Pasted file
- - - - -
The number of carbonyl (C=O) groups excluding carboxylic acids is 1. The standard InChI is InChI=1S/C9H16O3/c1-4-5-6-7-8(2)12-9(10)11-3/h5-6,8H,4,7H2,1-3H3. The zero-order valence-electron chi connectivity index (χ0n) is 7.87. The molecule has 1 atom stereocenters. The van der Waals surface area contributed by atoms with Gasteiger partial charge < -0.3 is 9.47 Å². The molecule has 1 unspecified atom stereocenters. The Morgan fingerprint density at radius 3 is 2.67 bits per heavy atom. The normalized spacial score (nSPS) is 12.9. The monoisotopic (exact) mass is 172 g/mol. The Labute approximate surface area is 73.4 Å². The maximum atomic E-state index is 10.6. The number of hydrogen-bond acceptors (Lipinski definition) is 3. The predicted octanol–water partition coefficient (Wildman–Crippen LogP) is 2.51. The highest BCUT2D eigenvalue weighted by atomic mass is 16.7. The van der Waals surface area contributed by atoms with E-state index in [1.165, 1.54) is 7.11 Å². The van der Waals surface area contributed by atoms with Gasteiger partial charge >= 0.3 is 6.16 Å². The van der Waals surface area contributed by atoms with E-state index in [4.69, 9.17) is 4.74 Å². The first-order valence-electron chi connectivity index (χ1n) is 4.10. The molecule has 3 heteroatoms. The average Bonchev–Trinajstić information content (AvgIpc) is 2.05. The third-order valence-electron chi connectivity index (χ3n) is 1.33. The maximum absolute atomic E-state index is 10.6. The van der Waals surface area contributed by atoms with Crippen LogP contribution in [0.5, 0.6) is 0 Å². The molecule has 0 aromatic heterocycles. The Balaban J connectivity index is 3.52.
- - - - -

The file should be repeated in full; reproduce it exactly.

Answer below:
The number of carbonyl (C=O) groups excluding carboxylic acids is 1. The standard InChI is InChI=1S/C9H16O3/c1-4-5-6-7-8(2)12-9(10)11-3/h5-6,8H,4,7H2,1-3H3. The zero-order valence-electron chi connectivity index (χ0n) is 7.87. The molecule has 1 atom stereocenters. The van der Waals surface area contributed by atoms with Gasteiger partial charge < -0.3 is 9.47 Å². The molecule has 1 unspecified atom stereocenters. The Morgan fingerprint density at radius 3 is 2.67 bits per heavy atom. The normalized spacial score (nSPS) is 12.9. The monoisotopic (exact) mass is 172 g/mol. The Labute approximate surface area is 73.4 Å². The maximum atomic E-state index is 10.6. The number of hydrogen-bond acceptors (Lipinski definition) is 3. The predicted octanol–water partition coefficient (Wildman–Crippen LogP) is 2.51. The highest BCUT2D eigenvalue weighted by atomic mass is 16.7. The van der Waals surface area contributed by atoms with E-state index in [1.165, 1.54) is 7.11 Å². The van der Waals surface area contributed by atoms with Gasteiger partial charge >= 0.3 is 6.16 Å². The van der Waals surface area contributed by atoms with E-state index in [4.69, 9.17) is 4.74 Å². The first-order valence-electron chi connectivity index (χ1n) is 4.10. The molecule has 3 heteroatoms. The average Bonchev–Trinajstić information content (AvgIpc) is 2.05. The third-order valence-electron chi connectivity index (χ3n) is 1.33. The maximum absolute atomic E-state index is 10.6. The van der Waals surface area contributed by atoms with Crippen LogP contribution in [0.5, 0.6) is 0 Å². The molecule has 0 aromatic heterocycles. The Balaban J connectivity index is 3.52.